feeling hopeful,

  68. ** This kind of workshop fits my budget!!! Thank you for sharing your world with us David… Your generosity of spirit and of your time is a treasure.. What a powerful network you have created, an inspiration to all!! **

  69. Mr. McCurry,

    Thank you for the answer.
    I should wrote ‘less saturated’ than monochromatic, my mistake. You have many old monochromastic strong saturated pictures.
    Definitely many of your old works are ‘less saturated’ also, it depends on the situation of course, but mostly you have very strong color and when I see your last pictures from burma I think that this less saturated color is your purpose. Am I right?

    I don’t know how important the color is for you but for recipients this is a very special part of your works, and especially for me. I know at prints the diferents are not as strong as on the screen, but anyway I see quite big change of way of thinking about image at your last pictures. Is this for short time or this is a new look for you?

    Like I said last time, this is very interesting to see your new pictures. I really like your last pictures.

  70. thanks david

    i was out catching up with david bowen and joe in london. thanks for your email that i received this morning. i don’t have much more to add but have enjoyed reading the discussions.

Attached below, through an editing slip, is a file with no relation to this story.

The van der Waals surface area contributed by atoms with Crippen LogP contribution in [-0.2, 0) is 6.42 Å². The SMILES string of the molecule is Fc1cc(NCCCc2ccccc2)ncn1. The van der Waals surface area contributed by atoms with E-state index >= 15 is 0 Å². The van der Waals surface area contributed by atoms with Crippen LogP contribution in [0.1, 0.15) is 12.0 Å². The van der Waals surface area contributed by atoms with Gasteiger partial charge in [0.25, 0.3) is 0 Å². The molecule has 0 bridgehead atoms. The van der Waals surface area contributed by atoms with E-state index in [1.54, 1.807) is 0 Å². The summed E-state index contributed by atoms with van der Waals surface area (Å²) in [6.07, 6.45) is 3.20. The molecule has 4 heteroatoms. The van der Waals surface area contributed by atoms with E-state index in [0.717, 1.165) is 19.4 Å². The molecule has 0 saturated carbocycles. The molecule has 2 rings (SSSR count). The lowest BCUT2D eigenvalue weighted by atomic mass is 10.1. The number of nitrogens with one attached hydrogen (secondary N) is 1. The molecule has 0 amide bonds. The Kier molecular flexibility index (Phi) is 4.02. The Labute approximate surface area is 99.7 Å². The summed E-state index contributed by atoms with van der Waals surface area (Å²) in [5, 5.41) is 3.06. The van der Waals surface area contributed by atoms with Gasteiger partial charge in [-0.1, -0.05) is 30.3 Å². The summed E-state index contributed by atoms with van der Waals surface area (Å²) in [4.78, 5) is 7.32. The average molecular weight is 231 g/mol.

71. Steve: :))

    thanks so much for taking the time to answer my question and chat with us. I’ve just finished reading all our replies. Unfortunately, just as I typed my questioned, i had to dash off to teach. anyway, thanks so much for that information. It’s so remarkable and inspiring that the photograph and your dedication was able to do so much for her and for the women of Afghanistan. In our lives, that’s all we can hope to accomplish: to help and share with others our own lives and whatever wealth (i dont mean just material) our lives might generate. That is just terrific and I applaud you. What a great result, especially for a nation and a cause that has been so batter over the course of it’s life, particularly the last 30 years.

    Thanks again and all the best for continued success and for work that inspires all of us.


  72. BEN….

    that sounds like fun hanging with Joe and David Bowen….i have not met either man in person, but plan to do so….i will try to tip everyone off a bit more in advance of certain features…this is difficult, as you may imagine, with photographers who tend to not stay in one place very long and getting them to focus on any one thing (like an online interview) is no small task…i am sure you can appreciate this …will you see Joe and David again?? if so, send my warmest regards….

    cheers, david


    yes, i know…i was watching too!!! AND trying to keep Steve on the line!! this was unfortunately the only time i could snag Steve….at home and available to send his work and have some time to write the readers here….but, i think he will pop in from time to time….if you have a very specific question for Steve i will call him and ask for you if that works….????

    i share your enthusiasm for a great day yesterday…for all of the apologies i have had to make for our country in recent years, yesterday was not one of them…we actually DO have something going here after all!!!!

    cheers, hugs, david